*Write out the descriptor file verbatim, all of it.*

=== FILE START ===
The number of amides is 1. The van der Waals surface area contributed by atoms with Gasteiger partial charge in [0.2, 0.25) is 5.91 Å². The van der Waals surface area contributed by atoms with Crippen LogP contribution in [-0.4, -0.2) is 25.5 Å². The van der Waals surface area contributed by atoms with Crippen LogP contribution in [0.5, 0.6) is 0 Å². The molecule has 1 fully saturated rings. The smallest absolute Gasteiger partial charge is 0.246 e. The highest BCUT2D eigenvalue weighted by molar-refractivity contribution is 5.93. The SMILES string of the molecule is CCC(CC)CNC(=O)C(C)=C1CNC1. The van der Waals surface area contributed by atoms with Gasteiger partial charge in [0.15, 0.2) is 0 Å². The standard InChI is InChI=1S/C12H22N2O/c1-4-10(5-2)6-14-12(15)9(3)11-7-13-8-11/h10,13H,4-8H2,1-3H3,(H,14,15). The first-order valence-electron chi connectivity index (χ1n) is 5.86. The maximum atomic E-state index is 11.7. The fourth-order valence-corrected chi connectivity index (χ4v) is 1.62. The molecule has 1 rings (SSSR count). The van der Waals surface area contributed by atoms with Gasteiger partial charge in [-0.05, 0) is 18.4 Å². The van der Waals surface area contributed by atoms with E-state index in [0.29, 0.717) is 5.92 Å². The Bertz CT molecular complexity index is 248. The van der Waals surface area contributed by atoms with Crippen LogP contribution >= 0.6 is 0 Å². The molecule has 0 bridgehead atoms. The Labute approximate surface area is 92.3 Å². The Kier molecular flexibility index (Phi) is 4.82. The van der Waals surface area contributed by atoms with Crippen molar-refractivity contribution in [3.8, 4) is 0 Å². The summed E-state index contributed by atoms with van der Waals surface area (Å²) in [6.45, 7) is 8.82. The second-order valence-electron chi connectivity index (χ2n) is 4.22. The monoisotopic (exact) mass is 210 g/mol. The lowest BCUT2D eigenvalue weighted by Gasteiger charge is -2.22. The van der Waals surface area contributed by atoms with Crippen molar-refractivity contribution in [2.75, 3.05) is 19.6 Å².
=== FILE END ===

The number of amides is 1. The van der Waals surface area contributed by atoms with Gasteiger partial charge in [0.2, 0.25) is 5.91 Å². The van der Waals surface area contributed by atoms with Crippen LogP contribution in [-0.4, -0.2) is 25.5 Å². The van der Waals surface area contributed by atoms with Crippen LogP contribution in [0.5, 0.6) is 0 Å². The molecule has 1 fully saturated rings. The smallest absolute Gasteiger partial charge is 0.246 e. The highest BCUT2D eigenvalue weighted by molar-refractivity contribution is 5.93. The SMILES string of the molecule is CCC(CC)CNC(=O)C(C)=C1CNC1. The van der Waals surface area contributed by atoms with Gasteiger partial charge in [0.15, 0.2) is 0 Å². The standard InChI is InChI=1S/C12H22N2O/c1-4-10(5-2)6-14-12(15)9(3)11-7-13-8-11/h10,13H,4-8H2,1-3H3,(H,14,15). The first-order valence-electron chi connectivity index (χ1n) is 5.86. The maximum atomic E-state index is 11.7. The fourth-order valence-corrected chi connectivity index (χ4v) is 1.62. The molecule has 1 rings (SSSR count). The van der Waals surface area contributed by atoms with Gasteiger partial charge in [-0.05, 0) is 18.4 Å². The van der Waals surface area contributed by atoms with E-state index in [0.29, 0.717) is 5.92 Å². The Bertz CT molecular complexity index is 248. The van der Waals surface area contributed by atoms with Crippen LogP contribution >= 0.6 is 0 Å². The molecule has 0 bridgehead atoms. The Labute approximate surface area is 92.3 Å². The Kier molecular flexibility index (Phi) is 4.82. The van der Waals surface area contributed by atoms with Crippen molar-refractivity contribution in [3.8, 4) is 0 Å². The summed E-state index contributed by atoms with van der Waals surface area (Å²) in [6.45, 7) is 8.82. The second-order valence-electron chi connectivity index (χ2n) is 4.22. The monoisotopic (exact) mass is 210 g/mol. The lowest BCUT2D eigenvalue weighted by Gasteiger charge is -2.22. The van der Waals surface area contributed by atoms with Crippen molar-refractivity contribution in [2.75, 3.05) is 19.6 Å².